Summer Quarterly – (Summer 2017 / 17.8)
Robin Grotke is an artist and photographer living on the southern coast of North Carolina. Her inspiration is drawn from nature, people and cultures, emotions and humor, new life and decay, present moments and distant memories. Grotke’s work focuses on the sensation of “being there,” of taking the viewer to the location of the photograph and to feel like she did when the image was taken.
A House of Cards Stacked in Wind Will Fall
Fortune tellers consult tea leaves,
or crystal spheres from which they summon
spirits to whisper the future
of a seeker seated at the opposite
end of the table. Invoking
a deity has never been my specialty, although
perhaps I lie. Once, a swarm
of spirits visited; a cluster blast of light
that warned: Do not eat of the apple in this
man’s house; do not share his bed.
Youthful and capricious, I jackknifed apple slices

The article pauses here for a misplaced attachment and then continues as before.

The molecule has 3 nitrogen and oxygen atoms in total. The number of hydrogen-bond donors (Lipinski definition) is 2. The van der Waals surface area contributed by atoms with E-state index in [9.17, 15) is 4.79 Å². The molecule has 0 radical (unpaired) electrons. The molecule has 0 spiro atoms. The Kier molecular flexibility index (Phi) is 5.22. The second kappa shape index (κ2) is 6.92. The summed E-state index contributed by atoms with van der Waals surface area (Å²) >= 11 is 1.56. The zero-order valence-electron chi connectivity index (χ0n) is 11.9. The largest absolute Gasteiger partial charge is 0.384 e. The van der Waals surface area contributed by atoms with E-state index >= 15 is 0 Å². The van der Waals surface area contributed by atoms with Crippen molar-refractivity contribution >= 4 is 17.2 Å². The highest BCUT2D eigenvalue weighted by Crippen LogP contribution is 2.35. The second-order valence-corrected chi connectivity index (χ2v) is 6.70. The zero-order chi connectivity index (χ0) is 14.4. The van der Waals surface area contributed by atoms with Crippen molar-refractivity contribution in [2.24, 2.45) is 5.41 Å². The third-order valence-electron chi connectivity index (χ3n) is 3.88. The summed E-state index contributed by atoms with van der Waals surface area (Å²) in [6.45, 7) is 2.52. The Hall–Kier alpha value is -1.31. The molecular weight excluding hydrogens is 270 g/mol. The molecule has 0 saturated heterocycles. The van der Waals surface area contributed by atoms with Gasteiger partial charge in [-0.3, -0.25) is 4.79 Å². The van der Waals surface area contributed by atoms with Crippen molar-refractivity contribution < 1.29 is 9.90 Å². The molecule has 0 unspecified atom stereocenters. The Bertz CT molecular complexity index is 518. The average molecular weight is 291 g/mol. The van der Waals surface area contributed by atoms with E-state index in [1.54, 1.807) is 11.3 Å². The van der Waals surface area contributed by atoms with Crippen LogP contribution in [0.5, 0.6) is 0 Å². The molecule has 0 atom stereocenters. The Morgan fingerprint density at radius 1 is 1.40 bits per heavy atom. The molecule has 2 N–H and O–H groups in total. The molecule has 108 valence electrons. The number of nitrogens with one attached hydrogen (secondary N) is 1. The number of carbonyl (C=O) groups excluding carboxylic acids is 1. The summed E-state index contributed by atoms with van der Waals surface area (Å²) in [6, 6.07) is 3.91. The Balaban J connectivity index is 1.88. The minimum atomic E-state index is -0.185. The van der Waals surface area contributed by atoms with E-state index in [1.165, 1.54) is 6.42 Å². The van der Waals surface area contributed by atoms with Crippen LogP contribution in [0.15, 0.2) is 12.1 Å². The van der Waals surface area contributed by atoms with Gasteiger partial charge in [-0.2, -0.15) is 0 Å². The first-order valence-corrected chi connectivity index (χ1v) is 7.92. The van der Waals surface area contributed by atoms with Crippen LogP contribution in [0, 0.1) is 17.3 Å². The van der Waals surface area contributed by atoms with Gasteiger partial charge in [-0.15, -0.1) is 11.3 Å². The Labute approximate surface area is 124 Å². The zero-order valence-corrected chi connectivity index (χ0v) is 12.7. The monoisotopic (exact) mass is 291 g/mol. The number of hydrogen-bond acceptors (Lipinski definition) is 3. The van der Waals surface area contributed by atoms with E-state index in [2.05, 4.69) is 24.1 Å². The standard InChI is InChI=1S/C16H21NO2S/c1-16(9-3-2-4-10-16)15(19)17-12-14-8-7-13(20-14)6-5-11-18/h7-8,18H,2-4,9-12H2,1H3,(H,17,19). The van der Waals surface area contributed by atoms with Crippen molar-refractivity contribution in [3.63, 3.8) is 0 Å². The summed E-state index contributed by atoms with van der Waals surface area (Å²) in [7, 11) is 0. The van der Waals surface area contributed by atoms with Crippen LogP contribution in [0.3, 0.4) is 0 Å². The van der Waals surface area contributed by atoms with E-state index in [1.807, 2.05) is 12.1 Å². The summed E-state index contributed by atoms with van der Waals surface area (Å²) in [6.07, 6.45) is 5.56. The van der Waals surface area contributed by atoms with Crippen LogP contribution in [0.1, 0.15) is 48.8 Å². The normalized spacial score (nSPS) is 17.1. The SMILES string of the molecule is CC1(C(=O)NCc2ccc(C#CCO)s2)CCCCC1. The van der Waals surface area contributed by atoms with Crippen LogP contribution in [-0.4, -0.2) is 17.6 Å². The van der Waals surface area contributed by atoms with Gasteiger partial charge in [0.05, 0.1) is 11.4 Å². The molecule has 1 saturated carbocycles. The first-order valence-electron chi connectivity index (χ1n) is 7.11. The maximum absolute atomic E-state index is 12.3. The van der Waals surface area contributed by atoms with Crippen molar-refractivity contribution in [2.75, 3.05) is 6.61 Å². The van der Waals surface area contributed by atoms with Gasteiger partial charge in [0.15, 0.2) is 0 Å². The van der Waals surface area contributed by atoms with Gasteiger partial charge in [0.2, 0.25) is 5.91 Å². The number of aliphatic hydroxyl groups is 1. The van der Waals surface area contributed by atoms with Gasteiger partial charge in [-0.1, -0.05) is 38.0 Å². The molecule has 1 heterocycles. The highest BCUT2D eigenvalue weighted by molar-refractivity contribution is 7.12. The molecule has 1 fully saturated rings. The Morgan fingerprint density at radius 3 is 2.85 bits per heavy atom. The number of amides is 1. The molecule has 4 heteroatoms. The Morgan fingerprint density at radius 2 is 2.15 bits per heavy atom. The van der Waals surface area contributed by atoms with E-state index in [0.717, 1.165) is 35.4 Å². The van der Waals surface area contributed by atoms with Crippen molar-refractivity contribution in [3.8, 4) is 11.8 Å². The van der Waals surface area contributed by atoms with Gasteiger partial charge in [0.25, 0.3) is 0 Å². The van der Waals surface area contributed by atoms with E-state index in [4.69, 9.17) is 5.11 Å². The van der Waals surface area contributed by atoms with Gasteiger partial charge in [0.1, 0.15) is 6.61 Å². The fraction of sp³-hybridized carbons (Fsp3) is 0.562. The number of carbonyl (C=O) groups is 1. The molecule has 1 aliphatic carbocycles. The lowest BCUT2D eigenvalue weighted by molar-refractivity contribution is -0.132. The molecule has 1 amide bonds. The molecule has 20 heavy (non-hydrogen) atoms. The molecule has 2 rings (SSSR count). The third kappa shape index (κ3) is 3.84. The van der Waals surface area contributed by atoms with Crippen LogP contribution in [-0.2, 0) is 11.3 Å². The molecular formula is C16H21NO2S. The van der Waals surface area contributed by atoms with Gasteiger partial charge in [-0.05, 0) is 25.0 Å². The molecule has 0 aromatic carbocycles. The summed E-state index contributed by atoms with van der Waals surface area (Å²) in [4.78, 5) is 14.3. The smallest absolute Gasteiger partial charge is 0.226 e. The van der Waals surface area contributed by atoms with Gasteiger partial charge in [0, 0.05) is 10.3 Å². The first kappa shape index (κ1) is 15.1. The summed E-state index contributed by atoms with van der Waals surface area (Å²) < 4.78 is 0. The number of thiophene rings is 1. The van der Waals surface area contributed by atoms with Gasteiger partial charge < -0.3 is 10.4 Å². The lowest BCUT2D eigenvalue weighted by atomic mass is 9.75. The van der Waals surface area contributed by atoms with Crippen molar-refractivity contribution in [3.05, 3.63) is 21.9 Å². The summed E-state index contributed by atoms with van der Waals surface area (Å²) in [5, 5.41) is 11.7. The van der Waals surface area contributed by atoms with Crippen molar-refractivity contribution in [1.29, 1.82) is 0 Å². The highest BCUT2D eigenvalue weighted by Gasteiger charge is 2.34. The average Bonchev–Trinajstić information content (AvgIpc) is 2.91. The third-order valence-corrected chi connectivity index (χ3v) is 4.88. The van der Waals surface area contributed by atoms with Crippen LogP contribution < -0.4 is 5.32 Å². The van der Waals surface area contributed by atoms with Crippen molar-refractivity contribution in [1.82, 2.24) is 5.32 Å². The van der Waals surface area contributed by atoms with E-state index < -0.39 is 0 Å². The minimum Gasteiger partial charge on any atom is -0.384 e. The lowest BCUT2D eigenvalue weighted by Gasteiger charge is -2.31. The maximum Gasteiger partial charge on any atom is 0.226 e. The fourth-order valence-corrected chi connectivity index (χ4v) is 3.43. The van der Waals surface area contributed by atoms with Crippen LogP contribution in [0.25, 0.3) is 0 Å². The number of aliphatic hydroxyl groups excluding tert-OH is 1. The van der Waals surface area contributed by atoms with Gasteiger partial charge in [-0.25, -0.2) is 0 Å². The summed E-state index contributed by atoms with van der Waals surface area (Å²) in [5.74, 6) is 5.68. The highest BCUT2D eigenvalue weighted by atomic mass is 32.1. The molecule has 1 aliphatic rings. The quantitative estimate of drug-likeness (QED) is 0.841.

as we lounged in his four-poster,
drank merlot from a skin.
By morning my feet were hooves, all
former resemblance vanished. There’s no
telling how long I remained a mountain goat. No telling
how he became the ledge I grazed upon.
Dianna Henning holds an MFA in Writing from Vermont College of Fine Arts. Her works have been published in Naugatuck River Review, The Red Rock Review, The Kentucky Review, The Main Street Rag, California Quarterly, Poetry International, Fugue, Clackamas Literary Review, South Dakota Review, Hawai’i Pacific Review, and The Seattle Review. Finalist in Aesthetica’s Creative Writing Award in the UK, published in their Annual 2014. Nominated by Blue Fifth Review Dec. 2015 for a Pushcart for a poem. Her third book of poetry Cathedral of the Hand was published in 2016 by Finishing Line Press. Website: www.diannahenning.com
Tara Isabel Zambrano
From the corner of my eyes, I watch my father’s hairy, entwined fingers and his strained, closed eyes, praying.
“Pass the potato curry, Kesu.” My mother hands a filled bowl to him, another to me and keeps the rest for herself.